I actually do agree with the central message of his blog, and I tested as INTJ just like the blogger according to his own test. However, my ISTP way of thinking noted that I am not really INTJ, the most accurate test indicated I was ISTP in which case I shouldn’t be receptive at all (actually the “S” and the “N” parts are very close). Also “S” types are very empirical in how they or we think compared to “N” types and should be more willing to just accept where the evidence leads.

      1. subgenius

        If you accept MB testing as a paradigm, you should understand its not a binary system, but a range – so maybe you are not strongly typed and fall close to midrange on several metrics…thus mood, environmet etc could sway results. Or its all bollocks.

      2. EmilianoZ

        I also came out as an INTJ on that cheap test they linked to (although with only 11% for the J). Maybe that test is just faulty and is biased towards INTJ. Many questions are impossible to answer. You wanna to say: it depends on the the specific situation/problem.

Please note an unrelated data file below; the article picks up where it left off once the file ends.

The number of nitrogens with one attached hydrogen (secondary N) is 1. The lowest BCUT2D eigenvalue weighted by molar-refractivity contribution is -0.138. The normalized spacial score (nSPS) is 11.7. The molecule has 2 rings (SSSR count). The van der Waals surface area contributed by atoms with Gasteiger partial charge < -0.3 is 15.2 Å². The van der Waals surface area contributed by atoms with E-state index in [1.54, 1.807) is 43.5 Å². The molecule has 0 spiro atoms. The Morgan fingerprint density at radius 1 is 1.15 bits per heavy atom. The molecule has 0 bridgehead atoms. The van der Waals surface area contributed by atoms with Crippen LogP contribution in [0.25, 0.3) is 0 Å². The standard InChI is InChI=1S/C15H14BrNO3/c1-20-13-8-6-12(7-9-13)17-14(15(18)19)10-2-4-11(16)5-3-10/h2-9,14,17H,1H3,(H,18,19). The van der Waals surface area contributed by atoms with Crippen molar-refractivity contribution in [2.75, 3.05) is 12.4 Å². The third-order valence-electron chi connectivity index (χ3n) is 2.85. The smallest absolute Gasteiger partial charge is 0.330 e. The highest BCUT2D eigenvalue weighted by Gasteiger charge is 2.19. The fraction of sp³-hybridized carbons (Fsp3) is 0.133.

3. jgordon

        After you have a good understanding of what they’re testing for and how the MBTI model works you should have the capacity to judge for yourself what your four letter label should be. Though that said, it is just a rough model, and let’s not confuse the model (useful as it may be) for the infinitely more complex reality that we’ve extracted the model from.

    3. jgordon

      Therefore, it wouldn’t surprise me one bit if the majority readers of a shrill, conservative, drill baby drill blog would also be INTJs.

      Most of what you said is very sensible and good, however speaking as an INTJ I find your postulation that INTJs could be attracted to shrill anything to be amusing. That said I’d like to see the data myself.